"A Great and Noble Scheme: The Tragic Story of the Expulsion of the French Acadians from Their American Homeland" by John Mack Faragher...
“A Great and Noble Scheme: The Tragic Story of the Expulsion of the French Acadians from Their American Homeland”
by John Mack Faragher
Norton, 562 pp., $28.95
In 1606, 14 years before the Mayflower reached Plymouth, the sailing ship Jonas made port in Nova Scotia, delivering its first French colonists. Though French fishermen had plied these North Atlantic waters for decades, the new arrivals formed France’s first North American agricultural colony, l’Acadie.
Yale scholar and historian John Mack Faragher tells us in “A Great and Noble Scheme,” the Acadians were not only French. Some had spouses of English, Scottish, Irish or German descent. Others married Native American Mikmaq, producing “mestis,” or children of mixed race.
Most Read Stories
- Rebound with redemption: Huskies come back to beat Utah behind the unlikeliest of heroes
- Kickoff time, TV info announced for 110th Apple Cup
- Parents, adult son believed dead in Sammamish murder-suicide
- Anthony Bourdain brought 'Parts Unknown' to Seattle — here's where he ate
- Huskies won't repeat as Pac-12 champs, but their consolation prize? The game of the year
While most Acadians were French Catholic, the Church did not prove a uniting entity. Rather, racial and religious tolerance, strong family ties and absolute neutrality in political disputes united Acadians, even as French and British officials fought for control of the maritime region. All the while, states author Faragher, “Neutrality was the Acadians’ defining characteristic and their greatest asset.”
Over 100 years, l’Acadie prospered. Acadians developed amicable trade with native tribes and New Englanders alike, even as they learned to dike and till the marshlands in this rich and bountiful region. Catholic Acadian traders jokingly referred to their Protestant neighbors as “nos amis les enemies” (“our friends, the enemies”). Then, in 1710, when the British gained control of l’Acadie, colonial officers demanded the Acadians pledge absolute allegiance to the British Empire.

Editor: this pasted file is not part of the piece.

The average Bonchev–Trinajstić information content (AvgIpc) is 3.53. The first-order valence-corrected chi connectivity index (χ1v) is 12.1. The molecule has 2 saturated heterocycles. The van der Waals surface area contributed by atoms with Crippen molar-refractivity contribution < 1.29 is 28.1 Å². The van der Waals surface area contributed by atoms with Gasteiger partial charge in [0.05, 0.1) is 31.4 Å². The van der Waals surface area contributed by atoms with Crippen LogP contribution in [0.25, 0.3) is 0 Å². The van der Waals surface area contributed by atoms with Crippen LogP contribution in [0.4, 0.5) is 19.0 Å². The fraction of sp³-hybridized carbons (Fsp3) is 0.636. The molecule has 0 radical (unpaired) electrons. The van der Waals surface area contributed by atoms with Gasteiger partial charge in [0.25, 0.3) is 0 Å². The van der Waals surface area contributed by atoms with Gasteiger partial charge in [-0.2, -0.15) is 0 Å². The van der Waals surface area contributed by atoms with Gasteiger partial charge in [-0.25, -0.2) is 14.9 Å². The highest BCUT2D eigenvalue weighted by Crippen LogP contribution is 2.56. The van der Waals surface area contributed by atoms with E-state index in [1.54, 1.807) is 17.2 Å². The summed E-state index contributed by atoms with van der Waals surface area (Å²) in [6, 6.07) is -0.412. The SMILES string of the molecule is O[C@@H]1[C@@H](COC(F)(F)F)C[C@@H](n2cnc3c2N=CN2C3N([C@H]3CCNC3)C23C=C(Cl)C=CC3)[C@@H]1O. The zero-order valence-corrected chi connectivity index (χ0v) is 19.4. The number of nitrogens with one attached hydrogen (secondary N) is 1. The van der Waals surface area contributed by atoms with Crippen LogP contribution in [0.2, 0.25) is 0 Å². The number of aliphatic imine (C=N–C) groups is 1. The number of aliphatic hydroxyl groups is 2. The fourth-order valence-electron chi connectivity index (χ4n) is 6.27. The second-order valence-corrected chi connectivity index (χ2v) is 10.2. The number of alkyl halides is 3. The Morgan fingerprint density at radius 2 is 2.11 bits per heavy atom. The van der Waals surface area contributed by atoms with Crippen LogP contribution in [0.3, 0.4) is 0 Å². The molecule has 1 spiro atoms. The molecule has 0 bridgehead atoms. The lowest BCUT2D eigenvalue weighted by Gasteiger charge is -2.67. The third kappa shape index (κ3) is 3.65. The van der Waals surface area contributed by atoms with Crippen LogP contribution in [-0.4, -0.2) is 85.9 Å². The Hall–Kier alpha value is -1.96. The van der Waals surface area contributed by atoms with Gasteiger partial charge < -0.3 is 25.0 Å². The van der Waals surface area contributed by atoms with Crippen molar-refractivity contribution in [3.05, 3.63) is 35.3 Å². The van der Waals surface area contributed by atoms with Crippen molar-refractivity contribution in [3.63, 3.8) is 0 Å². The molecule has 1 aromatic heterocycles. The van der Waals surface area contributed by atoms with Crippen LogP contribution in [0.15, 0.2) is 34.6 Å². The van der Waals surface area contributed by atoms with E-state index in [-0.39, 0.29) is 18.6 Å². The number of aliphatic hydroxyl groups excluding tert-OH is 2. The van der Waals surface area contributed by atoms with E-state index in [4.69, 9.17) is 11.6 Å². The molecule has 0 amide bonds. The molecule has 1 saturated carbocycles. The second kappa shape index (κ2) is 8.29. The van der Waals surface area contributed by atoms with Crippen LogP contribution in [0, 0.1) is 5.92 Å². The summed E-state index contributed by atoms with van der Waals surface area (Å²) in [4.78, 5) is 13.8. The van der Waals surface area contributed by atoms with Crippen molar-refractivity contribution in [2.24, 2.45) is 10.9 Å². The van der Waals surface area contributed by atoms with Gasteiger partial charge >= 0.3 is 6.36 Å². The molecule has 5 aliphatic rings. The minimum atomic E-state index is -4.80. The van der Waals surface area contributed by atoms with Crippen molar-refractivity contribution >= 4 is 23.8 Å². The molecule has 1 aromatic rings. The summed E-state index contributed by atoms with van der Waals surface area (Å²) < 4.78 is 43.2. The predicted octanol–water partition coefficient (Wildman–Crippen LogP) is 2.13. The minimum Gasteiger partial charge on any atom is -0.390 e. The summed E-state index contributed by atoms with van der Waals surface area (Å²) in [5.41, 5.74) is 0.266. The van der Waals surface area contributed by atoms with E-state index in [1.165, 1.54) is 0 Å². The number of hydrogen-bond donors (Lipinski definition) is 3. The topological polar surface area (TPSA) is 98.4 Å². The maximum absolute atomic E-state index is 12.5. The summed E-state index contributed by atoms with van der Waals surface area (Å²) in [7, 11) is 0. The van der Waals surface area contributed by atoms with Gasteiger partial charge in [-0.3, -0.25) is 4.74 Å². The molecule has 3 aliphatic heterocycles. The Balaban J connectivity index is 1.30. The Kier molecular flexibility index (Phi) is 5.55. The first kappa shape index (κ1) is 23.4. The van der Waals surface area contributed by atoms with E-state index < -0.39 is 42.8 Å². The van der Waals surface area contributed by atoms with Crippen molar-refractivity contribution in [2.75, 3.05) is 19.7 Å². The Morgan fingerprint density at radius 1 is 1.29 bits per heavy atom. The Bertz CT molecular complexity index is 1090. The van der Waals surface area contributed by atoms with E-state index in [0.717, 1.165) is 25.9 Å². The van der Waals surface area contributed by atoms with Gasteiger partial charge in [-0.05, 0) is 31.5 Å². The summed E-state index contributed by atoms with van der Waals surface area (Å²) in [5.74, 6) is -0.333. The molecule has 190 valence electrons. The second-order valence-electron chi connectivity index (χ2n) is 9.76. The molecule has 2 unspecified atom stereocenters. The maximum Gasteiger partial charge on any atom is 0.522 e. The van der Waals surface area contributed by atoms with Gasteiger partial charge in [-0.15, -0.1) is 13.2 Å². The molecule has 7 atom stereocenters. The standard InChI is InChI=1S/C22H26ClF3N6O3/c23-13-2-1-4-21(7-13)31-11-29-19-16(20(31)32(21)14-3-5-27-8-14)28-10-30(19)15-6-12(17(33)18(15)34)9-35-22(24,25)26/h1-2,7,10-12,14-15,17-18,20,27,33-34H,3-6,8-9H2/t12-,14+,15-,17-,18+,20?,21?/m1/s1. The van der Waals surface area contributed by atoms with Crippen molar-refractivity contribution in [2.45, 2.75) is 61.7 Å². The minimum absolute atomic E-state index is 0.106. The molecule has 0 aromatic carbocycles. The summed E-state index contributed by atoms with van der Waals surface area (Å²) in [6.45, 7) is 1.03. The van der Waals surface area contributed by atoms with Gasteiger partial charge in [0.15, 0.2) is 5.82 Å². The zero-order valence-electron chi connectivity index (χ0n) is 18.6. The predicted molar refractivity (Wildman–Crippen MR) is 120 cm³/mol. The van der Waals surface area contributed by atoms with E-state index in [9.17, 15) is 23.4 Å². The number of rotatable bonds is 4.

As expected, the Acadians demurred, citing imperial treaties and England’s principle of common law as a defense of their right to political neutrality. In 1749, irate British Col. Edward Cornwallis told Acadian deputies, “You deceive yourselves if you think that you are at liberty to choose whether you will be subject to the King or not. … It is only out of pity to your situation, and to your inexperience in the affairs of government that we condescend to reason with you. Otherwise, Gentlemen, the question would not be reasoning, but commanding and being obeyed.”
In August 1755, an anonymous correspondent in Halifax wrote a letter that was picked up and published by numerous colonial gazettes: “We are now upon a great and noble Scheme of sending the neutral French out of the Province, who have always been secret Enemies, and have encouraged our Savages to cut our throats. If we effect their Expulsion, it will be one of the greatest Things that ever the English did in America; for by all Accounts, that part of the Country they possess, is as good Land as any in the World: In case therefore we could get some good English Farmers in their Room, this Province would abound with all kinds of Provisions.”
This published letter was the first public admission of trouble in l’Acadie. In fact, expulsion of Acadians already had begun. A plan many years in the making was methodically executed by government officials: Acadian records and registers were seized and destroyed; Acadian leaders were arrested and isolated from their people; and husbands, wives and children were taken from their families.
British troops rounded up and deported 18,000 Acadians from their homeland to far-flung areas of the British Empire. While some Acadians hid in uncharted forests and waged a futile guerrilla resistance against British troops, others exiled in America’s interior eventually made their way to southern Louisiana; their descendants today are called Cajuns. Even as “le grand derangement” (“the great upheaval”) was being waged, Yankee settlers moved in to claim Acadian lands.
Thousands of Acadians died; innumerable families were permanently separated. Their culture, so centered on strong family ties, suffered a crippling and traumatic psychological blow. More than loss of personal property, this destruction of their cultural linchpin broke the Acadian spirit. Later, in the 19th century, U.S. troops would carry out similar mass “relocations” of Native American populations, but in 1755, this diaspora, so methodical and calculated, represented a unique stain on the face of North American colonization.
Once every decade or so, a scholarly historical work fills a critical gap too long ignored. John Mack Faragher’s “A Great and Noble Scheme” is one of these important volumes. Painstakingly researched, at once poignant and hard-hitting, this tragic history of mass expulsion and dispersion of a people from their homeland demands the attention of every American citizen.